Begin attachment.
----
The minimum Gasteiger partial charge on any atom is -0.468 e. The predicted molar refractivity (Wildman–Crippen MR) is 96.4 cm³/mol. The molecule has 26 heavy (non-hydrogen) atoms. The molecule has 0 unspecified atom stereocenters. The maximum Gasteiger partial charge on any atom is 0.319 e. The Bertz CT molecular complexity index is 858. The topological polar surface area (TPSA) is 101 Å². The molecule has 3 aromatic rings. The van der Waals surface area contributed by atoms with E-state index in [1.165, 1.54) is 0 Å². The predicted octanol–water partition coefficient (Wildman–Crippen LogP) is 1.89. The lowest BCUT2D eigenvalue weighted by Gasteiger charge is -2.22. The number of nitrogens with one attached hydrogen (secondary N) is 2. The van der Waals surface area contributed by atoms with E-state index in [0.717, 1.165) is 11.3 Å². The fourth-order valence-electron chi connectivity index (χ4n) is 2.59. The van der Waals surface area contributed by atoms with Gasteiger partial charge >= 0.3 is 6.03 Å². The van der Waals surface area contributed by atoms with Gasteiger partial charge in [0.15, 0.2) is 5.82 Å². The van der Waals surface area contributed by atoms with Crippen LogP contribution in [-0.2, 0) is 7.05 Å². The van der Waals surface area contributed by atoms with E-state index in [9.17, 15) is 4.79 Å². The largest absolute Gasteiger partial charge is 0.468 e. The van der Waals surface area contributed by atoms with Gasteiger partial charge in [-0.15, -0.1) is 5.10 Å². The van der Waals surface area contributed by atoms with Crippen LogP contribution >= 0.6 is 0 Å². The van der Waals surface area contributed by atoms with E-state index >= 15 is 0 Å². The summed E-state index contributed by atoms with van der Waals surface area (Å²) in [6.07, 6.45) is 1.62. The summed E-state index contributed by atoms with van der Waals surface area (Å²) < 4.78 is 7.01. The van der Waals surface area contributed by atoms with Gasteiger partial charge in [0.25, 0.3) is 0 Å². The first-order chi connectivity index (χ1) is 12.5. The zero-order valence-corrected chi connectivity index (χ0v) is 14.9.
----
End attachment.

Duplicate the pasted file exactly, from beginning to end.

The minimum Gasteiger partial charge on any atom is -0.468 e. The predicted molar refractivity (Wildman–Crippen MR) is 96.4 cm³/mol. The molecule has 26 heavy (non-hydrogen) atoms. The molecule has 0 unspecified atom stereocenters. The maximum Gasteiger partial charge on any atom is 0.319 e. The Bertz CT molecular complexity index is 858. The topological polar surface area (TPSA) is 101 Å². The molecule has 3 aromatic rings. The van der Waals surface area contributed by atoms with E-state index in [1.165, 1.54) is 0 Å². The predicted octanol–water partition coefficient (Wildman–Crippen LogP) is 1.89. The lowest BCUT2D eigenvalue weighted by Gasteiger charge is -2.22. The number of nitrogens with one attached hydrogen (secondary N) is 2. The van der Waals surface area contributed by atoms with E-state index in [0.717, 1.165) is 11.3 Å². The fourth-order valence-electron chi connectivity index (χ4n) is 2.59. The van der Waals surface area contributed by atoms with Gasteiger partial charge >= 0.3 is 6.03 Å². The van der Waals surface area contributed by atoms with Gasteiger partial charge in [0.15, 0.2) is 5.82 Å². The van der Waals surface area contributed by atoms with Crippen LogP contribution in [-0.2, 0) is 7.05 Å². The van der Waals surface area contributed by atoms with E-state index in [9.17, 15) is 4.79 Å². The largest absolute Gasteiger partial charge is 0.468 e. The van der Waals surface area contributed by atoms with Gasteiger partial charge in [-0.15, -0.1) is 5.10 Å². The van der Waals surface area contributed by atoms with Crippen LogP contribution >= 0.6 is 0 Å². The van der Waals surface area contributed by atoms with E-state index >= 15 is 0 Å². The summed E-state index contributed by atoms with van der Waals surface area (Å²) in [6.07, 6.45) is 1.62. The summed E-state index contributed by atoms with van der Waals surface area (Å²) < 4.78 is 7.01. The van der Waals surface area contributed by atoms with Gasteiger partial charge in [0.25, 0.3) is 0 Å². The first-order chi connectivity index (χ1) is 12.5. The zero-order valence-corrected chi connectivity index (χ0v) is 14.9.